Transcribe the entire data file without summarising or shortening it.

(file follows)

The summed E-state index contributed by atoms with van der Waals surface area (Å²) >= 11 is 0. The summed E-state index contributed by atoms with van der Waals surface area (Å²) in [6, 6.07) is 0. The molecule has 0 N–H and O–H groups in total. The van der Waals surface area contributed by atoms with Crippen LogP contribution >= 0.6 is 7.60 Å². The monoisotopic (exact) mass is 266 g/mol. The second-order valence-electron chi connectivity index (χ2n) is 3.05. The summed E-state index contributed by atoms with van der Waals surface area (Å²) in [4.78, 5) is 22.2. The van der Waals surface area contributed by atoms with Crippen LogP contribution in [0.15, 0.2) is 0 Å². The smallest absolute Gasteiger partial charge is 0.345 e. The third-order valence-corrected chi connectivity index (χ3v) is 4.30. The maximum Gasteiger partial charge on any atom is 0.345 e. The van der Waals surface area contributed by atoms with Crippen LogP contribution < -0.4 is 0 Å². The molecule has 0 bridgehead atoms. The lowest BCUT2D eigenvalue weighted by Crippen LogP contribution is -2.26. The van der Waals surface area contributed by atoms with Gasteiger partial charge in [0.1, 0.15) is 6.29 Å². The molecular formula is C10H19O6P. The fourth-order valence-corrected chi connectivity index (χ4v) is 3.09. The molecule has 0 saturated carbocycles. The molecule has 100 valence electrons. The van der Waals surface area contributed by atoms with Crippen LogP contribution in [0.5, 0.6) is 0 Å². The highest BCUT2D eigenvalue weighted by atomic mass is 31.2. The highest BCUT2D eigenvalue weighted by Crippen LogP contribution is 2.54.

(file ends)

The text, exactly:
The summed E-state index contributed by atoms with van der Waals surface area (Å²) >= 11 is 0. The summed E-state index contributed by atoms with van der Waals surface area (Å²) in [6, 6.07) is 0. The molecule has 0 N–H and O–H groups in total. The van der Waals surface area contributed by atoms with Crippen LogP contribution >= 0.6 is 7.60 Å². The monoisotopic (exact) mass is 266 g/mol. The second-order valence-electron chi connectivity index (χ2n) is 3.05. The summed E-state index contributed by atoms with van der Waals surface area (Å²) in [4.78, 5) is 22.2. The van der Waals surface area contributed by atoms with Crippen LogP contribution in [0.15, 0.2) is 0 Å². The smallest absolute Gasteiger partial charge is 0.345 e. The third-order valence-corrected chi connectivity index (χ3v) is 4.30. The maximum Gasteiger partial charge on any atom is 0.345 e. The van der Waals surface area contributed by atoms with Crippen LogP contribution < -0.4 is 0 Å². The molecule has 0 bridgehead atoms. The lowest BCUT2D eigenvalue weighted by Crippen LogP contribution is -2.26. The van der Waals surface area contributed by atoms with Gasteiger partial charge in [0.1, 0.15) is 6.29 Å². The molecular formula is C10H19O6P. The fourth-order valence-corrected chi connectivity index (χ4v) is 3.09. The molecule has 0 saturated carbocycles. The molecule has 100 valence electrons. The van der Waals surface area contributed by atoms with Crippen LogP contribution in [0.5, 0.6) is 0 Å². The highest BCUT2D eigenvalue weighted by atomic mass is 31.2. The highest BCUT2D eigenvalue weighted by Crippen LogP contribution is 2.54.